Community DISPatch - April 2001

Discussion in 'Disney Collectors Board' started by tink2dw, Apr 29, 2001.

  1. tink2dw

    tink2dw Pixie Dust or Bust!!

    Aug 25, 2000
    [thought I would post this for anyone who hasn't seen it!!]

    Cashing on the huge popularity of pin trading, Walt Disney World will hold
    its first pin festival at Epcot this summer. The "Pins Around Our World"
    festival, planned for Aug. 9-12 in the former
    Millennium Village building in World Showcase Lagoon, will consist of "four
    days of anything and everything about pins," said Jim Greene, merchandise
    manager for global projects at Walt Disney World.

    "We wanted to reinforce with our guests that with the closing of the
    millennium celebration, pin trading is here to stay," Greene said. "It's
    very popular with our guests."

    The festival will feature a variety of pin-trading events and signings by
    Disney artists, as well as more than 20 new limited-edition pins, ranging in
    price from $8.50 to $15.

    There also will be pins from Disneyland Paris and Tokyo Disneyland.

    Disney is hosting a series of smaller pin events leading up to the festival,
    including one last Thursday at the Disney Marketplace in Downtown Disney.
    Expect to see a national advertising campaign begin next month.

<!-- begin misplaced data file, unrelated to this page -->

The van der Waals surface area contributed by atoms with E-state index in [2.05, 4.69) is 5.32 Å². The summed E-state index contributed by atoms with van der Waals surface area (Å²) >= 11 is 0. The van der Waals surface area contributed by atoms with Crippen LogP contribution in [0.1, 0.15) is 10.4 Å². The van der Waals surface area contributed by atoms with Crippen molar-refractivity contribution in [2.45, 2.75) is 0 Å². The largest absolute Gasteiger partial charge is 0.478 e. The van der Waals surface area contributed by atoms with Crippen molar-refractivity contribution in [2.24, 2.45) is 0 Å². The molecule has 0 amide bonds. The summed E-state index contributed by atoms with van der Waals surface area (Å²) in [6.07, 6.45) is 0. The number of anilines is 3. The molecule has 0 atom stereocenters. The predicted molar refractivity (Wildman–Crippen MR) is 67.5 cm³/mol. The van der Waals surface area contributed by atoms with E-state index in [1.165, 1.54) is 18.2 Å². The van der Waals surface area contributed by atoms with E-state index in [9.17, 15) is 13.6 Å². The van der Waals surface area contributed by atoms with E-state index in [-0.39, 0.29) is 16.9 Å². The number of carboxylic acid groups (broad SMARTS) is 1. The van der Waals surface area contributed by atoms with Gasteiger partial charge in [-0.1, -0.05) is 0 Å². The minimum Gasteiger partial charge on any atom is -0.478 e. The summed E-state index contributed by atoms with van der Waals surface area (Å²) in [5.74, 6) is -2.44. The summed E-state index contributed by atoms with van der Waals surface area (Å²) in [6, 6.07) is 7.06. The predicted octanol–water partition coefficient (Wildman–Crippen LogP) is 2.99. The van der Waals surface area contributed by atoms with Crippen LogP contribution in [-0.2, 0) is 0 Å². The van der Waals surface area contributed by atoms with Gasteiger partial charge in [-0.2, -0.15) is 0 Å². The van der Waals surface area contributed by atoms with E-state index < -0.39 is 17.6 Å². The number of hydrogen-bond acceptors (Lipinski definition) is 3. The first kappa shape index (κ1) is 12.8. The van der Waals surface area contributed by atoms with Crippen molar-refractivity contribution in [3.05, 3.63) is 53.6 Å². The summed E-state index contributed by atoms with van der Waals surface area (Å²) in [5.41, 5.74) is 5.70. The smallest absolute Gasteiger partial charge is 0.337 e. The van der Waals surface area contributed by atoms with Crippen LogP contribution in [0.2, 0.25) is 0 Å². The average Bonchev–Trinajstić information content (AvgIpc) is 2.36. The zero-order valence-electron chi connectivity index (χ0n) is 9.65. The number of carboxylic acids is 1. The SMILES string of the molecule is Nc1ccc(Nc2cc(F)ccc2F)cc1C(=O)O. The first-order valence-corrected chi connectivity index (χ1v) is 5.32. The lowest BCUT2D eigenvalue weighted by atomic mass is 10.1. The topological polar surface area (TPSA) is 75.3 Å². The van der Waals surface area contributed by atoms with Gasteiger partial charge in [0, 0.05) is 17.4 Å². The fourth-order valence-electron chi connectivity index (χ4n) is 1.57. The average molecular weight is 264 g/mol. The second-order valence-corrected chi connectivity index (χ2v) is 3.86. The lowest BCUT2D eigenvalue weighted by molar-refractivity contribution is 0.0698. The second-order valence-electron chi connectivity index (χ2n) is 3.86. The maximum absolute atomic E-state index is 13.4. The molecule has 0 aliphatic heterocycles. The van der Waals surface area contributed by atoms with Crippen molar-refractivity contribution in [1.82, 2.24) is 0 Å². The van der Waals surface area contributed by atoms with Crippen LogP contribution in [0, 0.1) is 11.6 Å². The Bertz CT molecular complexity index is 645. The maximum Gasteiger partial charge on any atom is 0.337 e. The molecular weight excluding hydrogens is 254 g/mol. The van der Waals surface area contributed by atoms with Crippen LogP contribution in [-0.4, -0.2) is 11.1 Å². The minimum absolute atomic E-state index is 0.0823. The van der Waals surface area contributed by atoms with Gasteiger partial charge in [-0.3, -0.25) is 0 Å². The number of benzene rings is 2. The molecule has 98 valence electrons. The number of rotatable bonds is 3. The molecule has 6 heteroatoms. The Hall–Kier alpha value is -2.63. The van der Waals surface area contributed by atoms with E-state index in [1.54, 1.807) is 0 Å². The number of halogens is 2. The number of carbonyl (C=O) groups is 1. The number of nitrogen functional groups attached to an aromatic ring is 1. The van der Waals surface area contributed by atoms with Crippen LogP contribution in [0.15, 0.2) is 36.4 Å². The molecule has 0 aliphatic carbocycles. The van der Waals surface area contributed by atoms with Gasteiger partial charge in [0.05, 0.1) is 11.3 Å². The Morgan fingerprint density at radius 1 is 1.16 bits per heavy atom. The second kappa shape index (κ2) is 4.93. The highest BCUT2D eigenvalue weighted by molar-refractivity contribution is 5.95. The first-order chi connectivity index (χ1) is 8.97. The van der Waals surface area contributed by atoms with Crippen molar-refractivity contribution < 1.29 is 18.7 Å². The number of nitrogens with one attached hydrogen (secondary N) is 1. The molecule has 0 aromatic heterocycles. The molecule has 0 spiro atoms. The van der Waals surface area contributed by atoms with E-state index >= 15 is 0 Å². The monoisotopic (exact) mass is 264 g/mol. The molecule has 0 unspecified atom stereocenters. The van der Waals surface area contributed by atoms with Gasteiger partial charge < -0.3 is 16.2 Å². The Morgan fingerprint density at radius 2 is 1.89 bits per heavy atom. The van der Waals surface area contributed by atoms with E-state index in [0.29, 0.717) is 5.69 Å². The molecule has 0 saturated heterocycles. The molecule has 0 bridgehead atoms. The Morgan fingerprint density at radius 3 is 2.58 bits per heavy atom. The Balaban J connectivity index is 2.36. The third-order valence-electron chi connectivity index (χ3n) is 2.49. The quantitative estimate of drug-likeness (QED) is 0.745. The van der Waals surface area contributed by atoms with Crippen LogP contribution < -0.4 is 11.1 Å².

Eventually, the festival could become a major annual event on par with
    Epcot's food-and-wine and flower-and-garden festivals, Greene said.

    Disney pins have been bought and traded since the Magic Kingdom opened in
    1971, but the pin-trading frenzy began in 1999 during the 15-month
    millennium celebration.

    Disney World created limited-edition millennium pins and set up the pin
    stations throughout the parks to encourage trading among visitors, and
    between visitors and employees.

    Most employees, from park executives to greeters, wear lanyards adorned with
    pins and are encouraged to trade with guests.

    They even take classes on pin trading and are among the most avid traders,
    though they can't trade cash with visitors. --- Source: Orlando Sentinel

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